Julie Stefanski MEd, RDN, CSSD, LDN, CDE What if you had the potential to save your facility thousands of dollars? A growing body of evidence is demonstrating that significant revenue is lost when malnutrition goes undiagnosed and untreated. Up to 50% of hospitalized patients are at risk for or already have malnutrition, but only 7% actually receive a diagnosis and treatment.1,2  Malnutrition can significantly impact Medicare reimbursement and the case mix index for a facility. Our new interdisciplinary continuing education course Malnutrition Alert! How to Improve Patient Outcomes for nurses, dietitians, and physicians is designed to help you recognize the role that protein-calorie malnutrition plays in adult morbidity and mortality and to focus on the tasks required of the interprofessional team in preventing, diagnosing, and treating malnutrition. Written by Terese Scollard, MBA, RDN, LD, FAND, a leading expert in malnutrition, and a member of the Academy of Nutrition and Dietetics work group that in 2012 designed and released the Consensus Statement on malnutrition, this course provides the guidelines you need to tackle this important condition. Patients who are malnourished may not only have longer lengths of stay of up to 4 to 6 days, but hospital costs are on average twice as high for patients with malnutrition.2,3 Malnutrition can also lead to: An increased risk of adverse events and complications A 54% higher likelihood of hospital 30-day readmission4 Up to a 5 times more likely in-hospital death than a non-malnourished patient2 Prior to 2012 it was difficult to diagnose malnutrition in the past as there were no widely accepted characteristics that clinicians could use to classify this condition consistently throughout all care settings.  That all changed with the publication of the Academy of Nutrition and [...]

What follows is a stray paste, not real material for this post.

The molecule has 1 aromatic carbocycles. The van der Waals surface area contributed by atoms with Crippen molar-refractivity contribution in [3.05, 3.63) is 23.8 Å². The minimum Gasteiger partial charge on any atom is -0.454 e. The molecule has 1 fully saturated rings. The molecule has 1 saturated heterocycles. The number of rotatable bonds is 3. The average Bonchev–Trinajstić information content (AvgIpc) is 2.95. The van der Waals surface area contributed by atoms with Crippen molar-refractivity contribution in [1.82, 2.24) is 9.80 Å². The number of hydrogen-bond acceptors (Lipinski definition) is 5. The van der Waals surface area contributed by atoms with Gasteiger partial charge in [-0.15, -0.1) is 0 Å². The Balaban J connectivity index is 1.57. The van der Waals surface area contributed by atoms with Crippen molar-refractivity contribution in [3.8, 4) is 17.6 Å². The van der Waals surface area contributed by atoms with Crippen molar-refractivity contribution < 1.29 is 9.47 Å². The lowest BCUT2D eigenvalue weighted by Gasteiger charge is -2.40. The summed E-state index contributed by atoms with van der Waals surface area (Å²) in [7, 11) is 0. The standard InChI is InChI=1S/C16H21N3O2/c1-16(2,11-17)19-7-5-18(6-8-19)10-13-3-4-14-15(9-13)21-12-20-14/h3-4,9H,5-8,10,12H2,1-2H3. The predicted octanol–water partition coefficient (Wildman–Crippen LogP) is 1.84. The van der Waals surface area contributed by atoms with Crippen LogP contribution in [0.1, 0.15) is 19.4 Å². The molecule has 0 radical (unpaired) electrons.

Do You Screen Your Nutrition Clients for Depression?